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Mother and son proud of citizenship

mother and son citizenship
Cathy Wiap and David Wiap Woodford, new Australian citizens. Photo: Natasha Harth.

Mother and son Cathy Wiap and David Wiap Woodford were happy and proud to be become Australian citizens this week, having made Australia their home since 2017, and Bundaberg home since 2019.

The pair from Papua New Guinea are two of 40 people who received their Australian citizenship on 15 September at the Bundaberg Multiplex.

The day was both happy and sad for Cathy, as the citizenship ceremony fell on the same day as her brother Abel’s birthday, who passed away earlier this year.

“My late brother, he was born in September the 15th…so I said maybe he gave me the good luck to get my Australian citizenship,” Cathy said.

“I'll be sad and happy at the same time.

“I tried all this just for my son, and I'm so happy to become a citizen.”

Cathy’s son David suffered from abdominal tuberculosis and underwent surgery as a child at the Royal Children’s Hospital in Brisbane.

He is now an active sportsman, playing football with West Panthers and soccer with United Park Eagles, while also attending Bundaberg State High School.

David credits his friends in Bundaberg with helping him to improve athletically and said he feels good to become an Australian citizen in the same week as his 16th birthday.

“I told some of my friends in school, and they're all proud of me and happy, and I thank them for being there for me,” he said.

Cathy was born in Port Moresby and lived just outside of the city with her family which included seven sisters and two brothers.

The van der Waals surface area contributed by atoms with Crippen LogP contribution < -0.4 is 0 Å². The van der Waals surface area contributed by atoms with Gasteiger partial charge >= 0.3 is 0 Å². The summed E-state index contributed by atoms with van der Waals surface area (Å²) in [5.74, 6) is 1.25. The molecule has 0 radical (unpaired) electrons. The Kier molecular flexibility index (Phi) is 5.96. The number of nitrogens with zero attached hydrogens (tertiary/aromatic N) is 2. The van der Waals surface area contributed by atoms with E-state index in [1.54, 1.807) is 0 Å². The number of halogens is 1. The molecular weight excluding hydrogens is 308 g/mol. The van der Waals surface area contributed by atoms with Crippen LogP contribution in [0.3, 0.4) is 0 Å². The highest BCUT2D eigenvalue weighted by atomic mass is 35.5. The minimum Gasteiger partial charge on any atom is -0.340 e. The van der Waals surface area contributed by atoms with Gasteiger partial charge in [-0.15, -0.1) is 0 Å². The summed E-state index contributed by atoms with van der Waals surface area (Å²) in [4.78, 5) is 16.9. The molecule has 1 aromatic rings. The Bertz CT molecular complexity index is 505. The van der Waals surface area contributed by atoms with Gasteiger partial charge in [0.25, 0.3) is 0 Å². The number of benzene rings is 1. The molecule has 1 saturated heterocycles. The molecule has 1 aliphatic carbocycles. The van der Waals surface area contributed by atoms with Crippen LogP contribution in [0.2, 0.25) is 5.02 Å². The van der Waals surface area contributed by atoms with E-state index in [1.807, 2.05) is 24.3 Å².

“[I have] many nephews and nieces,” Cathy said.

“They're very happy for tomorrow, they're all waiting to see the certificate.”

Cathy met her now-husband Donald Woodford while she was working as a stock controller in PNG in 2003 and adopted her son David in 2007.

David’s health problems meant he spent long months in hospital in Brisbane for treatment, and he and Cathy regularly travelled between Australian and PNG on temporary visas.

David said he has happy memories of PNG.

“I have lots of happy memories playing with my cousins and my family at the river we used to go to,” he said.

“We jump off a big cliff into a river, it's so fun.”

Cathy and Donald married in 2016, and Cathy and David were granted permanent residency to stay in Australia in 2017.

mother and son citizenship
David and Cathy share a laugh at their home in Bundaberg. Photo: Natasha Harth.

Mother and son now both love the proximity of Bundaberg to the beach and have made good friends in the local community.

“There's too many lovely people; old people, young people, very nice people,” Cathy said.

“This is lovely, Bundaberg, love to stay here.”

“Same as my mum, I like the beach, hanging out with my new friends,” David added.

“We go to the beach, go bowling, and then football on the weekend.

“I feel like I'm a part of the community, from football, my football career and my soccer.”

Cathy works at Mortimer Farm in Bargara and is proud to have bought a property in Bundaberg two years ago.

Cathy said it was a long path to citizenship, and she was looking forward to travelling on her new Australian passport and showing it off to family in PNG.

“That's it, I've done it so I'm free now, I can relax,” she said, smiling.

“I'm so happy.”

There were also 12 people from the United Kingdom, six from the Philippines, four from South Africa, three each from Bangladesh and New Zealand, two each from Indonesia and Sri Lanka, and one each from Canada, Finland, Republic of South Korea, Netherlands, Pakistan, and Hong Kong who received their citizenship at the Bundaberg ceremony.

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